The Dalai Lama left yesterday. The night before, one of my students learned that His Holiness would join in a parade down the Temple Road at 8am, so I launched myself (screaming hamstrings and all, courtesy of Vijay the Merciless Yogi) out of bed just before seven in order to grab breakfast and score a good spot to watch the procession before yoga at nine. When I slipped into a café to bolt down some muesli and curd, the guy at the counter informed me that the Dalai Lama was, in fact, leaving, but not until after nine, and would only be exiting the gates in an SUV and heading straight down to Dharamsala.
At a bit of a loss, and wishing myself back in bed for another hour of logistics-free oblivion, I decided to head down to the temple gates anyway. In stark contrast to the surging throngs of the past three days while the teachings were going on, the entrance to the temple was populated by only a few street vendors and idly strolling tourists. I could hear the monks chanting in the inner sanctum of the monastery a few floors up. The low monotonous rumble seemed to vibrate right into my eye sockets, and I followed it like a cat with the scent of sushi in its nose.
One might remark that my next couple of strategic moves to gain access to the inner sanctum may seem ironical, mercenary even, given both my devotional surroundings and the fact that it was all to the purpose of joining in morning prayers. One might also cut a sleep-deprived girl with a serious case of Dalai Lama love a little slack, but let your conscience be your guide. When I hit the first security gate, a burly Tibetan asked me if I had any cell phones or cameras in my bag. I did, in fact, have my Nokia cell (that necessary albatross of my “leader” incarnation) in my possession. Does the fact that I shook my head “No” rather than actually uttering the word make it less likely that I will go to hell for lying in a monastery? I’ll be honest, this question only occurred to me after the fact. Way after.
My flare of triumph at evading detection was quickly doused when I hit the pat-down point, and a soft-spoken female guard found my cell phone amongst the pens and probiotics at the bottom of my bag. No amount of wide-eyed innocence could compel her to let me leave it there and retrieve it when I left. So I faked a retreat back through the first check point, dove into a bathroom, and hid the phone behind a plastic waste bin, under a pile of urine-scented straw hand brooms. The eventual repugnant retrieval was well worth it.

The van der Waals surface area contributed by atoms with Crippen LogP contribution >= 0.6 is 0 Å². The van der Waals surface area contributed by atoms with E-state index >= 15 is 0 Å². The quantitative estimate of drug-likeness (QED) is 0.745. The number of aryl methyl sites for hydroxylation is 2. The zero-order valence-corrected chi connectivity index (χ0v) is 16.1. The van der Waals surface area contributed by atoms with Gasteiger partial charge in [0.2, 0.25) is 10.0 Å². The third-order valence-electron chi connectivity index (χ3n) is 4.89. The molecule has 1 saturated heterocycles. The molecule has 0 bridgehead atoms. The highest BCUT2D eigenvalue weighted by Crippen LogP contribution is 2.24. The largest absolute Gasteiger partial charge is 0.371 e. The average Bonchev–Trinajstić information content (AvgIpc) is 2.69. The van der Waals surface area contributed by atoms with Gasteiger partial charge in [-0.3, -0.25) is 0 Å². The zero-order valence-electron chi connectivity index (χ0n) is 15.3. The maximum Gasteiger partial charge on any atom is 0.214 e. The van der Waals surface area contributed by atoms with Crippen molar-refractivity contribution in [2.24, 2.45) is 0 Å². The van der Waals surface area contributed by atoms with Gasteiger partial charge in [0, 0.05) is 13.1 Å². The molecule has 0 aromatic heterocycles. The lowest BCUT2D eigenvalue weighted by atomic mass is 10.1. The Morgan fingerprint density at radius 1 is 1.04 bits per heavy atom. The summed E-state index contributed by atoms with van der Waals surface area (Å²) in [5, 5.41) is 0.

I sailed back through security, and found myself in the inner sanctum with a large contingent of monks, nuns, Tibetan lay people, a smattering of Westerners, and the Dalai Lama himself. I was able to walk up to within twenty yards of where he sat in prayer, and sank down to the floor transfixed by his earnest, peaceful profile. By the stern look of the older man who asked me to move a bit further off, that was rather like a Martian toddler strolling into the Vatican, plopping down at the Pope’s feet, and demanding a bedtime story. I offered him an apologetic look that I hoped conveyed mental incapacity and endearing cultural ignorance, and retreated to a raised dias towards the back of the room where women of all ages cuddled and swatted their fidgety children.
The Tibetan horns sounded by the high lamas sounded like trestle tables being dragged across a cafeteria floor, and this, punctuated by clanging bells, created what I can only describe as a uniquely symphonic cacophony that felt somber and celebratory at the same time. I meditated for a bit, then joined a slowly moving river of devotees in a couple of perambulations around the central altar for a few more glimpses of His Holiness before trekking back to the dank bathroom, where I excavated my now bacteria-infested contraband. As I strolled back up the Temple Road towards another interminable yoga marathon, I reflected on the fact that, though I thoroughly enjoyed my experience of the Dalai Lama’s teachings a few days prior, this experience of participating with him in his daily devotions felt much more powerful somehow. I have heard His Holiness say in many interviews that he is only a simple monk at heart, but I could never quite reconcile his profound presence with this image until I heard his voice joined in the same words of prayer as the modest sea of Buddhists around him, all facing the same altar, asking for the same peace, compassion, and patience.